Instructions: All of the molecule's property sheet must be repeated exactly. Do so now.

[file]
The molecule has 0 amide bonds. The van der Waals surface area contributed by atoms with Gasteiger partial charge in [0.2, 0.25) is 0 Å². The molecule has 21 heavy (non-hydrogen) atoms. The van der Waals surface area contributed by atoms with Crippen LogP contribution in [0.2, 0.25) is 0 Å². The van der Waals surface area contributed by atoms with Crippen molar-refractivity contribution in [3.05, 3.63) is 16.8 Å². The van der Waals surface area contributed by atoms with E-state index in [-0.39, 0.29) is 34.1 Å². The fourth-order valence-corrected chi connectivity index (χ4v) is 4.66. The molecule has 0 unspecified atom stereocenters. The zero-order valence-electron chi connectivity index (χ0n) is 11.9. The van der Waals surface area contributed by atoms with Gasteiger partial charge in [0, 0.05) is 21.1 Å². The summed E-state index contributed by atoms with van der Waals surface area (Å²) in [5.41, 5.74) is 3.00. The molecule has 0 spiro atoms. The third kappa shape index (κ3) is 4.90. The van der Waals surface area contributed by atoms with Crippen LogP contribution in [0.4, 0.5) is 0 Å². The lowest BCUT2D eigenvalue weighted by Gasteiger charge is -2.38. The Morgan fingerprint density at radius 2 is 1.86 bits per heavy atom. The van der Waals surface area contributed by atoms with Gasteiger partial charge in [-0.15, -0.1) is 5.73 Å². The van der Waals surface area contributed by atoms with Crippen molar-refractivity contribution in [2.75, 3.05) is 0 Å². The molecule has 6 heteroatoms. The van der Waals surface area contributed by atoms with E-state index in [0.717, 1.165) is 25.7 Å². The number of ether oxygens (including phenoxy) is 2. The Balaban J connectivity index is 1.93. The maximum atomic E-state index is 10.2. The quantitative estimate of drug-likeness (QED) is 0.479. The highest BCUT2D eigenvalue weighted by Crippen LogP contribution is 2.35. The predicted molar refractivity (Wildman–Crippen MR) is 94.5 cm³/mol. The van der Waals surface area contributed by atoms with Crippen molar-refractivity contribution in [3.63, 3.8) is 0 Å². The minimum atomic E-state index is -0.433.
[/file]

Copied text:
The molecule has 0 amide bonds. The van der Waals surface area contributed by atoms with Gasteiger partial charge in [0.2, 0.25) is 0 Å². The molecule has 21 heavy (non-hydrogen) atoms. The van der Waals surface area contributed by atoms with Crippen LogP contribution in [0.2, 0.25) is 0 Å². The van der Waals surface area contributed by atoms with Crippen molar-refractivity contribution in [3.05, 3.63) is 16.8 Å². The van der Waals surface area contributed by atoms with E-state index in [-0.39, 0.29) is 34.1 Å². The fourth-order valence-corrected chi connectivity index (χ4v) is 4.66. The molecule has 0 unspecified atom stereocenters. The zero-order valence-electron chi connectivity index (χ0n) is 11.9. The van der Waals surface area contributed by atoms with Gasteiger partial charge in [0, 0.05) is 21.1 Å². The summed E-state index contributed by atoms with van der Waals surface area (Å²) in [5.41, 5.74) is 3.00. The molecule has 0 spiro atoms. The third kappa shape index (κ3) is 4.90. The van der Waals surface area contributed by atoms with Crippen LogP contribution in [0.4, 0.5) is 0 Å². The lowest BCUT2D eigenvalue weighted by Gasteiger charge is -2.38. The Morgan fingerprint density at radius 2 is 1.86 bits per heavy atom. The van der Waals surface area contributed by atoms with Gasteiger partial charge in [-0.15, -0.1) is 5.73 Å². The van der Waals surface area contributed by atoms with Crippen molar-refractivity contribution in [2.75, 3.05) is 0 Å². The molecule has 6 heteroatoms. The van der Waals surface area contributed by atoms with E-state index in [0.717, 1.165) is 25.7 Å². The number of ether oxygens (including phenoxy) is 2. The Balaban J connectivity index is 1.93. The maximum atomic E-state index is 10.2. The quantitative estimate of drug-likeness (QED) is 0.479. The highest BCUT2D eigenvalue weighted by Crippen LogP contribution is 2.35. The predicted molar refractivity (Wildman–Crippen MR) is 94.5 cm³/mol. The van der Waals surface area contributed by atoms with Crippen molar-refractivity contribution in [3.63, 3.8) is 0 Å². The minimum atomic E-state index is -0.433.